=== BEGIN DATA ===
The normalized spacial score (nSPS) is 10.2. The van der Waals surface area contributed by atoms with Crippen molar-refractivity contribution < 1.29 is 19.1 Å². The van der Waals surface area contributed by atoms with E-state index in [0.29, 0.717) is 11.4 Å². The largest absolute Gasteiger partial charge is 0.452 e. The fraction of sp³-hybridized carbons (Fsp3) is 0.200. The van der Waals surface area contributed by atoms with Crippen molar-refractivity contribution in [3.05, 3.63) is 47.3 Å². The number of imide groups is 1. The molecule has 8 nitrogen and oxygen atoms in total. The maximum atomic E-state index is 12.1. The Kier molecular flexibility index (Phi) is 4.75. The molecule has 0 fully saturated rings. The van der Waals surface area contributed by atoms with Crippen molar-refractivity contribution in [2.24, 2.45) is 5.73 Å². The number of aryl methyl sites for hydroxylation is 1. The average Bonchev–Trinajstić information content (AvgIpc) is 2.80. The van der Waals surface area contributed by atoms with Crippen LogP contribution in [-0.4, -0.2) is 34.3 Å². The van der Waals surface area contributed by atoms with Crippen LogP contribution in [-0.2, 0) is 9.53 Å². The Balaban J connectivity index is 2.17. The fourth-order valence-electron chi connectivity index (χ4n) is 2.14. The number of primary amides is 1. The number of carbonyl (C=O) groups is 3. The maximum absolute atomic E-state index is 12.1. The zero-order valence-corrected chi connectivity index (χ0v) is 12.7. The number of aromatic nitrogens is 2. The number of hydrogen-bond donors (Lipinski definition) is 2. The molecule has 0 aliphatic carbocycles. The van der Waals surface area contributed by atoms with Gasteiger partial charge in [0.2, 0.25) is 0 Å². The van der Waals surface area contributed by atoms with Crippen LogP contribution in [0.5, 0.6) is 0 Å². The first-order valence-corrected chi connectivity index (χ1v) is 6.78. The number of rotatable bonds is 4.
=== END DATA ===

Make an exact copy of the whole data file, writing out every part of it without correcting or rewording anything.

The normalized spacial score (nSPS) is 10.2. The van der Waals surface area contributed by atoms with Crippen molar-refractivity contribution < 1.29 is 19.1 Å². The van der Waals surface area contributed by atoms with E-state index in [0.29, 0.717) is 11.4 Å². The largest absolute Gasteiger partial charge is 0.452 e. The fraction of sp³-hybridized carbons (Fsp3) is 0.200. The van der Waals surface area contributed by atoms with Crippen molar-refractivity contribution in [3.05, 3.63) is 47.3 Å². The number of imide groups is 1. The molecule has 8 nitrogen and oxygen atoms in total. The maximum atomic E-state index is 12.1. The Kier molecular flexibility index (Phi) is 4.75. The molecule has 0 fully saturated rings. The van der Waals surface area contributed by atoms with Crippen molar-refractivity contribution in [2.24, 2.45) is 5.73 Å². The number of aryl methyl sites for hydroxylation is 1. The average Bonchev–Trinajstić information content (AvgIpc) is 2.80. The van der Waals surface area contributed by atoms with Crippen LogP contribution in [-0.4, -0.2) is 34.3 Å². The van der Waals surface area contributed by atoms with Crippen LogP contribution in [-0.2, 0) is 9.53 Å². The Balaban J connectivity index is 2.17. The fourth-order valence-electron chi connectivity index (χ4n) is 2.14. The number of primary amides is 1. The number of carbonyl (C=O) groups is 3. The maximum absolute atomic E-state index is 12.1. The zero-order valence-corrected chi connectivity index (χ0v) is 12.7. The number of aromatic nitrogens is 2. The number of hydrogen-bond donors (Lipinski definition) is 2. The molecule has 0 aliphatic carbocycles. The van der Waals surface area contributed by atoms with Gasteiger partial charge in [0.2, 0.25) is 0 Å². The van der Waals surface area contributed by atoms with Crippen LogP contribution in [0.5, 0.6) is 0 Å². The first-order valence-corrected chi connectivity index (χ1v) is 6.78. The number of rotatable bonds is 4.